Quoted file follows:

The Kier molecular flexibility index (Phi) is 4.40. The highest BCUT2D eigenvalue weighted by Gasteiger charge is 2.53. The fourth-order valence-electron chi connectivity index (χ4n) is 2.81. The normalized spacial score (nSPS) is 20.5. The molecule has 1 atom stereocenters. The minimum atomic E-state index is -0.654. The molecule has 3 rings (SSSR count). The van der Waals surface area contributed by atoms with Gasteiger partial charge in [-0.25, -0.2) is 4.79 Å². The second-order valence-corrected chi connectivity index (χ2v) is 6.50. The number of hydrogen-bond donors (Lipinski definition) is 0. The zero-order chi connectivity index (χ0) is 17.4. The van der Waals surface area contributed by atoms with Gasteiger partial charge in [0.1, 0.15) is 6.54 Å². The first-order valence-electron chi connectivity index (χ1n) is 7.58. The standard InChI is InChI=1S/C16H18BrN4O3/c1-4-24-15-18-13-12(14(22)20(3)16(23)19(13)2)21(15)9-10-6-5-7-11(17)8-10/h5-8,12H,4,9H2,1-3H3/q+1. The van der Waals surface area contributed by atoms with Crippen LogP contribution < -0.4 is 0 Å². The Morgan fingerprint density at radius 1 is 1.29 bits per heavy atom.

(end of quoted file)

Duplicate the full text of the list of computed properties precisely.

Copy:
The Kier molecular flexibility index (Phi) is 4.40. The highest BCUT2D eigenvalue weighted by Gasteiger charge is 2.53. The fourth-order valence-electron chi connectivity index (χ4n) is 2.81. The normalized spacial score (nSPS) is 20.5. The molecule has 1 atom stereocenters. The minimum atomic E-state index is -0.654. The molecule has 3 rings (SSSR count). The van der Waals surface area contributed by atoms with Gasteiger partial charge in [-0.25, -0.2) is 4.79 Å². The second-order valence-corrected chi connectivity index (χ2v) is 6.50. The number of hydrogen-bond donors (Lipinski definition) is 0. The zero-order chi connectivity index (χ0) is 17.4. The van der Waals surface area contributed by atoms with Gasteiger partial charge in [0.1, 0.15) is 6.54 Å². The first-order valence-electron chi connectivity index (χ1n) is 7.58. The standard InChI is InChI=1S/C16H18BrN4O3/c1-4-24-15-18-13-12(14(22)20(3)16(23)19(13)2)21(15)9-10-6-5-7-11(17)8-10/h5-8,12H,4,9H2,1-3H3/q+1. The van der Waals surface area contributed by atoms with Crippen LogP contribution < -0.4 is 0 Å². The Morgan fingerprint density at radius 1 is 1.29 bits per heavy atom.